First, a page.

Newly Named Guggenheim Fellows Reflect on Landscape Photography

Richard Rothman, professor of photography at the School of Visual Arts, makes melancholic work in the American West that could perhaps be better described as social landscape. He lists Carleton Watkins, Robert Adams and Lee Friedlander as early influences, but with this project, he says “I want to consider a certain exhaustion of hope and optimism that lies beneath the surface of this particular American moment. I hope I can create a record of my own transfixed experience of horror, wonder and astonishment.”

Paris Review

The fifth chapter of “Big, Bent Ears,” Sam Stephenson and Ivan Weiss’s “Serial in Documentary Uncertainty,” features the work of Richard Rothman, a photographer whose work demonstrates “depth, dedication, and skill in evoking the enigmatic relationship between natural and built environments.” Around the time of the Big Ears Festival, Rothman spent weeks exploring Knoxville and the surrounding Smoky Mountains for twelve to fifteen hours a day; the results are astonishing. He also went to the festival itself, where he photographed Liz Harris, who performs as Grouper. He says of her performance:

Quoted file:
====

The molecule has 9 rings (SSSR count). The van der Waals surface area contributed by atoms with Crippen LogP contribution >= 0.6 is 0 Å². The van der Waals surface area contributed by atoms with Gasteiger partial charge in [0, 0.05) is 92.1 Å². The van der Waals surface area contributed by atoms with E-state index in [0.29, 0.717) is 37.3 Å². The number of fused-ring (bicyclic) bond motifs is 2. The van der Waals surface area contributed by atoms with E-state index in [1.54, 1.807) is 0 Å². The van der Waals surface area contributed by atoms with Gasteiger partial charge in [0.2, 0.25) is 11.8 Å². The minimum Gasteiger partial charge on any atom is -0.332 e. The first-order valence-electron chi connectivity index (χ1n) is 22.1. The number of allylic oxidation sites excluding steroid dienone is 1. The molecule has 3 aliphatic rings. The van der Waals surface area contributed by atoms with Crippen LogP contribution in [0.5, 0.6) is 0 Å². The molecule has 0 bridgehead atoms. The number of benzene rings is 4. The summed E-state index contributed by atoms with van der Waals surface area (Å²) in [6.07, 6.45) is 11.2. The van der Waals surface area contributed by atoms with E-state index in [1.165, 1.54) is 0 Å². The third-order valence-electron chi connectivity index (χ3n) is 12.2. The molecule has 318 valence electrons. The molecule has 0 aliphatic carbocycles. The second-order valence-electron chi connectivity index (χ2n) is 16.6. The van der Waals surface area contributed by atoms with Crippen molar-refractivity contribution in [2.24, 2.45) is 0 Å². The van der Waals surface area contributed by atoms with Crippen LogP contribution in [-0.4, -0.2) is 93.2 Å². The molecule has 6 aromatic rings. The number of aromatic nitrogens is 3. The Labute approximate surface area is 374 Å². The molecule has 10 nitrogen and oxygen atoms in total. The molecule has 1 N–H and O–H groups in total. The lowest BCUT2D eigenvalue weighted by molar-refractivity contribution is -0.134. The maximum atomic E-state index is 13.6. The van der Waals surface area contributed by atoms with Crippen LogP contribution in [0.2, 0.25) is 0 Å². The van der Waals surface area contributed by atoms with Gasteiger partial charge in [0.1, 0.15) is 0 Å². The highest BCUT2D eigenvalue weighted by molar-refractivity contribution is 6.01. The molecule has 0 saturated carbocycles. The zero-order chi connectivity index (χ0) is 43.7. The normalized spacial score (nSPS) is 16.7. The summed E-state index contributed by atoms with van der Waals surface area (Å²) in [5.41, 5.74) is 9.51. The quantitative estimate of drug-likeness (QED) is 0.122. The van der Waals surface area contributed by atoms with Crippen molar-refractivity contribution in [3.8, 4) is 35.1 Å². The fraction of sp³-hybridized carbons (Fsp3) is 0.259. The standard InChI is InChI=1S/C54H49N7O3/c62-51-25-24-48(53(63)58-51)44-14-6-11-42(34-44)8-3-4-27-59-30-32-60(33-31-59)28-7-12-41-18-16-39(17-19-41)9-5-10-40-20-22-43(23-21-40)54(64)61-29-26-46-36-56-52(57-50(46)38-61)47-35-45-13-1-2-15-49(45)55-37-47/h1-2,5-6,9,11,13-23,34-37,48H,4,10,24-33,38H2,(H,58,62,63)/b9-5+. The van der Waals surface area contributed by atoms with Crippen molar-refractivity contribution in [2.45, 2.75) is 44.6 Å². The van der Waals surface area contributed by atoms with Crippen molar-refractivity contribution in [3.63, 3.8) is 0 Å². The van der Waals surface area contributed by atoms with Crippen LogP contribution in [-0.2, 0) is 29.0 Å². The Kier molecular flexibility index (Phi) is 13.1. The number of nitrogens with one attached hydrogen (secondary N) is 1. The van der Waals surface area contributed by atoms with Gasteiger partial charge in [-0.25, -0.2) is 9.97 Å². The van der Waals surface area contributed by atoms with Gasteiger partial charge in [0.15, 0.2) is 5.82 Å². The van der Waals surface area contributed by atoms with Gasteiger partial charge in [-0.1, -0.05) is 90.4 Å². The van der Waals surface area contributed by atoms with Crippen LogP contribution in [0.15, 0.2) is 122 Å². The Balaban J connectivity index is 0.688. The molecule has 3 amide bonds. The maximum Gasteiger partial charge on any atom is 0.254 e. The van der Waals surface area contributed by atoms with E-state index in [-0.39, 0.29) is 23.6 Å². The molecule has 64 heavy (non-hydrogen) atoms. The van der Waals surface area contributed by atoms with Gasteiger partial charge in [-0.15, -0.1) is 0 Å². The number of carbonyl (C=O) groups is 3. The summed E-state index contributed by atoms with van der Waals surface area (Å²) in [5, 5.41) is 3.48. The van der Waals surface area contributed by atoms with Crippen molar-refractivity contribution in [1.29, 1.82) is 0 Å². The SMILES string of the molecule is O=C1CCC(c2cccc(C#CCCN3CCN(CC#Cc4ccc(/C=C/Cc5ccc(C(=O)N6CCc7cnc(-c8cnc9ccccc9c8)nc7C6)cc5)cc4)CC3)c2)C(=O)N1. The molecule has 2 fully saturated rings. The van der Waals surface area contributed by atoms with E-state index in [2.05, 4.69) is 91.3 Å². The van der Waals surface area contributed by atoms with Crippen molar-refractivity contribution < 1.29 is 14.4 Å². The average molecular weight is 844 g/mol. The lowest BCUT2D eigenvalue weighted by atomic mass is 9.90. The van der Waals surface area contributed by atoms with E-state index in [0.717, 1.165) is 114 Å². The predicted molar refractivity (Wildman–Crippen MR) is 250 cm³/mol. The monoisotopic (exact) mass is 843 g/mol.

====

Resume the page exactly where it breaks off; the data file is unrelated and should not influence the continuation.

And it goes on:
It was as though she had placed a veil between herself and the audience, but one that only served to draw them in and give her a heightened level of attention. The lyrics she offered up were as illegible as tombstones polished by time and the elements. The words, or what could be made of them, seemed to be shrouded in shadows—just as she was—while filmy guitar loops decayed into richly modulated, shifting patterns that oscillated between the technological and the human.